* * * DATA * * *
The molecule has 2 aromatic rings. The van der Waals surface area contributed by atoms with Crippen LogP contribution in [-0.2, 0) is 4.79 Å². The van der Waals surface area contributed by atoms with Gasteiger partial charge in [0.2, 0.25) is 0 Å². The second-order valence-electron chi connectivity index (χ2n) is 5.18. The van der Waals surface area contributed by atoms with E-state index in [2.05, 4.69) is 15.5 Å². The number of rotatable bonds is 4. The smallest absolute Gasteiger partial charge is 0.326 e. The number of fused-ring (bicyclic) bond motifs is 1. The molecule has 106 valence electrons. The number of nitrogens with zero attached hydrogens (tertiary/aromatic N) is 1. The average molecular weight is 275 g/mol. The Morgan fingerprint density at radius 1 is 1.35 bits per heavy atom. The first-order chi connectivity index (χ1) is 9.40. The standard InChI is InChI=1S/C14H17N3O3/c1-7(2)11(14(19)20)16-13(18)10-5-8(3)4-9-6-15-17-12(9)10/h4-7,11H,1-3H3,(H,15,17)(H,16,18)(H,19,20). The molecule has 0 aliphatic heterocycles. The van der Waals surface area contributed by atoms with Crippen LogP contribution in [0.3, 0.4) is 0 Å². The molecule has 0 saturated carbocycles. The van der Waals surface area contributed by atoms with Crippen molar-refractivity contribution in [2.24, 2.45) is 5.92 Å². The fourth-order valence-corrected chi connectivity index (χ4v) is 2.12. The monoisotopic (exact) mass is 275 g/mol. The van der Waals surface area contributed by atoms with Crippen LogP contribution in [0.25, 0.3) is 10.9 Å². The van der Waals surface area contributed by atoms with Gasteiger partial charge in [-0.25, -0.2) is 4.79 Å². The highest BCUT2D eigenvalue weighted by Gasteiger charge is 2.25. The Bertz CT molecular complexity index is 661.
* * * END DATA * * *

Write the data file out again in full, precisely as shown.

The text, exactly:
The molecule has 2 aromatic rings. The van der Waals surface area contributed by atoms with Crippen LogP contribution in [-0.2, 0) is 4.79 Å². The van der Waals surface area contributed by atoms with Gasteiger partial charge in [0.2, 0.25) is 0 Å². The second-order valence-electron chi connectivity index (χ2n) is 5.18. The van der Waals surface area contributed by atoms with E-state index in [2.05, 4.69) is 15.5 Å². The number of rotatable bonds is 4. The smallest absolute Gasteiger partial charge is 0.326 e. The number of fused-ring (bicyclic) bond motifs is 1. The molecule has 106 valence electrons. The number of nitrogens with zero attached hydrogens (tertiary/aromatic N) is 1. The average molecular weight is 275 g/mol. The Morgan fingerprint density at radius 1 is 1.35 bits per heavy atom. The first-order chi connectivity index (χ1) is 9.40. The standard InChI is InChI=1S/C14H17N3O3/c1-7(2)11(14(19)20)16-13(18)10-5-8(3)4-9-6-15-17-12(9)10/h4-7,11H,1-3H3,(H,15,17)(H,16,18)(H,19,20). The molecule has 0 aliphatic heterocycles. The van der Waals surface area contributed by atoms with Crippen LogP contribution in [0.3, 0.4) is 0 Å². The molecule has 0 saturated carbocycles. The van der Waals surface area contributed by atoms with Crippen molar-refractivity contribution in [2.24, 2.45) is 5.92 Å². The fourth-order valence-corrected chi connectivity index (χ4v) is 2.12. The monoisotopic (exact) mass is 275 g/mol. The van der Waals surface area contributed by atoms with Crippen LogP contribution in [0.25, 0.3) is 10.9 Å². The van der Waals surface area contributed by atoms with Gasteiger partial charge in [-0.25, -0.2) is 4.79 Å². The highest BCUT2D eigenvalue weighted by Gasteiger charge is 2.25. The Bertz CT molecular complexity index is 661.